2. Dear Len, thanks so much for your post today. As you know, I was a SUNY VT resident in the mid ’80’s when he was the Director of Residences. While I never experienced him as a teacher in the classroom or in the clinic, he has been an invaluable teacher of mine for many years. He attended case presentations and paper presentations of the residents and we’d occasionally have some conversations and he always provided constructive feedback. I was humbled when he attended my first paper presentation at the academy meeting the fall after my residency program and was then teaching at NECO. I also learned from those who he mentored (some on the list noted above and others such as Bob Duckman), those with whom intellectual debates would occur such as with Nathan Flax, Marty Birnbaum, Elliot Forrest and many others. His ability to make connections between people and ideas and then forge a path forward was seemingly done with ease and aplomb. I came to his office one day towards the end of my residency and while I appreciated all that I had learned and put into practice, I was daunted by how much more there was to learn and integrate; both professionally and personally. So I sat at his desk which was covered with piles of books (some on pharmacology as he was updated his license) and some on various optometric topics and asked him, “how do you seemingly do it all?” “How are there enough hours in the day for you to be with your family, the college, your editing, writing, your patients and have time for self reflection and growth? ” After a long drag on his cigarette and with that knowing smiling face of his, he looked at me and became very serious and shared that no one has it all and that life is a balance. A balance that he seemed to find for himself and one that many of us still seek.

  3. Amen; All hail the DUKE! Len, this is a beautiful tribute. How important it is to be able to appreciate our mentors and give thanks to the great people that have taught us and done so much for our profession. If you consider all of the people Irwin has touched, the number of other people that have been touched by those original people, and consider the numbers of patient’s lives that improved through all of them, it is gives you a sense of how each one of us can make a significant difference in this world. You cited the many aspects of Irwin’s career and this is what makes Irwin so special. He has never been afraid to reinvent himself and move on to something different. He never let his knowledge become stale and was more than willing to learn and relearn to handle new challenges. Through it all he has been a master at making and cultivating friendships, and those friendships were always based on respect, honesty, warmth and true caring. The scope of his friendships in the profession vary from one end of the optometric spectrum to the other. That is something to truly marvel at and to try and emulate.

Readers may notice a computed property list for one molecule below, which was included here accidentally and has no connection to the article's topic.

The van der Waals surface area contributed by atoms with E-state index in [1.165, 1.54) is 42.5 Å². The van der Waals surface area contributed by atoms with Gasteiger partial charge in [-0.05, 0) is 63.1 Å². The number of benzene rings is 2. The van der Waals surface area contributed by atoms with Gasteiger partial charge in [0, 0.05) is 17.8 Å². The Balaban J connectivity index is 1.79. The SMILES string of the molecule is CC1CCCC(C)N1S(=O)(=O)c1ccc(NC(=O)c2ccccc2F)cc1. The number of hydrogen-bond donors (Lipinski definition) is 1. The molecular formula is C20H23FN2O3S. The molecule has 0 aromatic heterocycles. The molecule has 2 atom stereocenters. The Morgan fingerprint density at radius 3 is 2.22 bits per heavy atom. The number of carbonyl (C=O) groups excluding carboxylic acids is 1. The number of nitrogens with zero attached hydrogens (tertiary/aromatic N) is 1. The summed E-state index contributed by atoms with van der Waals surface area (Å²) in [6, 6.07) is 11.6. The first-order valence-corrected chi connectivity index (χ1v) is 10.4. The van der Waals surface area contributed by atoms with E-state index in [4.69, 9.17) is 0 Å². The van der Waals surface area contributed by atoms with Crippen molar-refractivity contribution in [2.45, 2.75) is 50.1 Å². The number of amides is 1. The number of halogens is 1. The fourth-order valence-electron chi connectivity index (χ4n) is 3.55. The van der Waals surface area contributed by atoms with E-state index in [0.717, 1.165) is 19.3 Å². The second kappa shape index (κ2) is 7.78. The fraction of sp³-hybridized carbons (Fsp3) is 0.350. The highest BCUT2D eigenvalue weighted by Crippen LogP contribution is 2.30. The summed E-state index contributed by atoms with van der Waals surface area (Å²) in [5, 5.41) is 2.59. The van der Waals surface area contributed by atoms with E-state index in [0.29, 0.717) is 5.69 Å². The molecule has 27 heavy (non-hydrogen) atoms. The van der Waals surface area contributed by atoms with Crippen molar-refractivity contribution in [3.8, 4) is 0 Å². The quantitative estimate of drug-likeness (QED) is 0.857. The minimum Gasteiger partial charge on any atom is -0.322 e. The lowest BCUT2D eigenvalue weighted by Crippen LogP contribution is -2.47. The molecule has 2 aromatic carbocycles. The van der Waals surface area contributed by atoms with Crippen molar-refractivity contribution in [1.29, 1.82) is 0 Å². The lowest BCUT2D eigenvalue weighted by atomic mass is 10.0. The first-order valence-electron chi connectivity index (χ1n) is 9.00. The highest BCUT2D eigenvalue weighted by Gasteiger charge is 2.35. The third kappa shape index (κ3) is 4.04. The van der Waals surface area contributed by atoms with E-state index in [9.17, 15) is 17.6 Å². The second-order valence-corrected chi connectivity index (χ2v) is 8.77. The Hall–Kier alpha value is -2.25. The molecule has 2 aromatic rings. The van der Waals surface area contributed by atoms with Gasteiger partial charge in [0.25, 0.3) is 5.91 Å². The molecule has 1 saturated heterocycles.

4. I didn’t know he was leaving us. I was not lucky enough to have a close relationship with him. But his kindness and caring I did experience. He was always so open to questions and fun to be with. It’s hard to face another great person in optometry not being with us. I said who will take their places. Being told we were. I don’t feel worthy.

    • Yes, Carol. And he is fortunate to have such loving family and extended family to ease his way, which I view as less a matter of coincidence or luck and owing more to exceptional and well-earned karma. Don’t fret about your worthiness; the marketplace tends to set that value. 😉

  5. I recall another point, which I had forgotten over the many years that Irwin and I interacted. When I was one of Irwin’s residents, he called my into his office, set me down, and said, “Cook, you did so very well during your interviews. You really had us fooled!” Nothing quite like calling a spade a spade. Considering the circumstances, which I won’t go into here, he was right. Now I laugh whenever I recall the incident, although at the time I wasn’t laughing–and neither was Irwin. He may still be right, for that matter.

  6. If asked to describe my professional “upbringing,” it’s about growing up on the 2nd floor at 100 East 24th Street. How lucky can a girl get! I had two optometric fathers, Irwin and Harold. Irwin has always been so supportive of women in our profession. If I made a mistake, he would remind me that “there is no crying in optometry,” and help me move past that obstacle with pride and confidence. I always hope to pay it forward.

  7. For all the mentors I’ve had over all my years, Irwin’s feet made the deepest imprints. While at SUNY, he would come to us residents and lift us up. I remember him saying that he thought it was great for us to moonlight on Saturdays, just to understand our value. We were just out of school, so we didn’t have much confidence in our worth, and had even less money in our pockets. I remember him talking about young patients and saying “I love that kid.” He really meant it. He seemed to appreciate every person whether five years old or 75 years old, for their uniqueness as a person. He loved optometry and fortunately for us, always worked to keep visual training, vision therapy and re/habilitative care in its rightful place in the profession. His scholarship is deep in breath and with, and he will leave us with a challenge to continue his work.